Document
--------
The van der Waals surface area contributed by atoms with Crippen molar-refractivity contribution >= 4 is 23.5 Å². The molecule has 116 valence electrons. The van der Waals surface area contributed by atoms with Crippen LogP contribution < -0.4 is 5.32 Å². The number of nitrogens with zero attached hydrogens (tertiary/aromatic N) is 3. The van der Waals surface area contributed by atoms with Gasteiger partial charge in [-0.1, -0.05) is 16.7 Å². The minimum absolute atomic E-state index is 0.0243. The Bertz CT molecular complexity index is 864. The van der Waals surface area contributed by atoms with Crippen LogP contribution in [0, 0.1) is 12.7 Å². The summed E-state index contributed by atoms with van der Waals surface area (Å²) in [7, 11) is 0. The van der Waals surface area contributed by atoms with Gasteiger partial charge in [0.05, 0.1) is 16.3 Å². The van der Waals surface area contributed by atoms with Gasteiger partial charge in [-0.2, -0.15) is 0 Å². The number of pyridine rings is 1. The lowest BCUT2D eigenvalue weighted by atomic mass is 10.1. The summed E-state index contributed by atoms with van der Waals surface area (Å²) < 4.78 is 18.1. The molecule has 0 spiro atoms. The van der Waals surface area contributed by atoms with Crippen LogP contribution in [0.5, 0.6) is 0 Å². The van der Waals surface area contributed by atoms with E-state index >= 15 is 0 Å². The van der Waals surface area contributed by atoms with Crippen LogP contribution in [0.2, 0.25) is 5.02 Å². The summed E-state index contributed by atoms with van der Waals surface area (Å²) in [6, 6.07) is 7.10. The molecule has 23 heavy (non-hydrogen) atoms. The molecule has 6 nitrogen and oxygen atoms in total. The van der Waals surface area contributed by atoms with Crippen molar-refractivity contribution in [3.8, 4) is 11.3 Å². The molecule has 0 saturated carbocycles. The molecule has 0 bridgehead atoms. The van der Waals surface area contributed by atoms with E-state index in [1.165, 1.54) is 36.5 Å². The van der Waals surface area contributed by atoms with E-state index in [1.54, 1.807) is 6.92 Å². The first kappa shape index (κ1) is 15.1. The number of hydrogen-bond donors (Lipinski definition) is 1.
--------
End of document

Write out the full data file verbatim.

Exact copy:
The van der Waals surface area contributed by atoms with Crippen molar-refractivity contribution >= 4 is 23.5 Å². The molecule has 116 valence electrons. The van der Waals surface area contributed by atoms with Crippen LogP contribution < -0.4 is 5.32 Å². The number of nitrogens with zero attached hydrogens (tertiary/aromatic N) is 3. The van der Waals surface area contributed by atoms with Gasteiger partial charge in [-0.1, -0.05) is 16.7 Å². The minimum absolute atomic E-state index is 0.0243. The Bertz CT molecular complexity index is 864. The van der Waals surface area contributed by atoms with Crippen LogP contribution in [0, 0.1) is 12.7 Å². The summed E-state index contributed by atoms with van der Waals surface area (Å²) in [7, 11) is 0. The van der Waals surface area contributed by atoms with Gasteiger partial charge in [0.05, 0.1) is 16.3 Å². The van der Waals surface area contributed by atoms with Gasteiger partial charge in [-0.2, -0.15) is 0 Å². The number of pyridine rings is 1. The lowest BCUT2D eigenvalue weighted by atomic mass is 10.1. The summed E-state index contributed by atoms with van der Waals surface area (Å²) < 4.78 is 18.1. The molecule has 0 spiro atoms. The van der Waals surface area contributed by atoms with Crippen LogP contribution in [0.5, 0.6) is 0 Å². The van der Waals surface area contributed by atoms with E-state index >= 15 is 0 Å². The van der Waals surface area contributed by atoms with Crippen LogP contribution in [0.2, 0.25) is 5.02 Å². The summed E-state index contributed by atoms with van der Waals surface area (Å²) in [6, 6.07) is 7.10. The molecule has 23 heavy (non-hydrogen) atoms. The molecule has 6 nitrogen and oxygen atoms in total. The van der Waals surface area contributed by atoms with Crippen molar-refractivity contribution in [3.8, 4) is 11.3 Å². The molecule has 0 saturated carbocycles. The molecule has 0 bridgehead atoms. The van der Waals surface area contributed by atoms with E-state index in [1.165, 1.54) is 36.5 Å². The van der Waals surface area contributed by atoms with E-state index in [1.54, 1.807) is 6.92 Å². The first kappa shape index (κ1) is 15.1. The number of hydrogen-bond donors (Lipinski definition) is 1.